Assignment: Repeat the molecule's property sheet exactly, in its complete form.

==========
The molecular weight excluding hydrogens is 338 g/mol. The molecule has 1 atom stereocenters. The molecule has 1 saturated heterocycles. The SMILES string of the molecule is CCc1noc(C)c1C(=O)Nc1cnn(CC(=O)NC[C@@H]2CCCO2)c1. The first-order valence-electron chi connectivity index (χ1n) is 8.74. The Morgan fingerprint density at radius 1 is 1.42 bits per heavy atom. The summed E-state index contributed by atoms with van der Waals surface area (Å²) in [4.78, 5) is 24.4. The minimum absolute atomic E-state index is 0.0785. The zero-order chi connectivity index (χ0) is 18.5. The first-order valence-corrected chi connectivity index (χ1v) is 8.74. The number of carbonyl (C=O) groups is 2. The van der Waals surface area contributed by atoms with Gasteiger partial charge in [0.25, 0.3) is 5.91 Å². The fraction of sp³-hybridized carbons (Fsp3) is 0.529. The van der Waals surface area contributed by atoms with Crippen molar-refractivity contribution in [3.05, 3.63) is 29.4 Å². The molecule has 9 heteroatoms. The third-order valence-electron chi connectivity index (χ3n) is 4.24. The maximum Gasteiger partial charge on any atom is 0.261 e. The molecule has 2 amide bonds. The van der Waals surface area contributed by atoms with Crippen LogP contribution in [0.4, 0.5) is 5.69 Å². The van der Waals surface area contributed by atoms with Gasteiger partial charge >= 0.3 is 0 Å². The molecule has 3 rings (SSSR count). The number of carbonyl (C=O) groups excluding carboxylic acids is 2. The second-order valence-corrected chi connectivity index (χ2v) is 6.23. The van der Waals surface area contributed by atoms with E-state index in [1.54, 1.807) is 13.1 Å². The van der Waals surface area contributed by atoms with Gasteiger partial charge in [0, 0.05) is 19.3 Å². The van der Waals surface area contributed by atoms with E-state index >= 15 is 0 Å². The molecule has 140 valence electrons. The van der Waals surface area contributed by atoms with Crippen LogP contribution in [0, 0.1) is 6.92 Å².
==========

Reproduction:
The molecular weight excluding hydrogens is 338 g/mol. The molecule has 1 atom stereocenters. The molecule has 1 saturated heterocycles. The SMILES string of the molecule is CCc1noc(C)c1C(=O)Nc1cnn(CC(=O)NC[C@@H]2CCCO2)c1. The first-order valence-electron chi connectivity index (χ1n) is 8.74. The Morgan fingerprint density at radius 1 is 1.42 bits per heavy atom. The summed E-state index contributed by atoms with van der Waals surface area (Å²) in [4.78, 5) is 24.4. The minimum absolute atomic E-state index is 0.0785. The zero-order chi connectivity index (χ0) is 18.5. The first-order valence-corrected chi connectivity index (χ1v) is 8.74. The number of carbonyl (C=O) groups is 2. The van der Waals surface area contributed by atoms with Gasteiger partial charge in [0.25, 0.3) is 5.91 Å². The fraction of sp³-hybridized carbons (Fsp3) is 0.529. The van der Waals surface area contributed by atoms with Crippen molar-refractivity contribution in [3.05, 3.63) is 29.4 Å². The molecule has 9 heteroatoms. The third-order valence-electron chi connectivity index (χ3n) is 4.24. The maximum Gasteiger partial charge on any atom is 0.261 e. The molecule has 2 amide bonds. The van der Waals surface area contributed by atoms with Crippen LogP contribution in [0.4, 0.5) is 5.69 Å². The van der Waals surface area contributed by atoms with Gasteiger partial charge >= 0.3 is 0 Å². The molecule has 3 rings (SSSR count). The number of carbonyl (C=O) groups excluding carboxylic acids is 2. The second-order valence-corrected chi connectivity index (χ2v) is 6.23. The van der Waals surface area contributed by atoms with E-state index in [1.54, 1.807) is 13.1 Å². The van der Waals surface area contributed by atoms with Gasteiger partial charge in [0, 0.05) is 19.3 Å². The van der Waals surface area contributed by atoms with E-state index >= 15 is 0 Å². The molecule has 140 valence electrons. The van der Waals surface area contributed by atoms with Crippen LogP contribution in [0, 0.1) is 6.92 Å².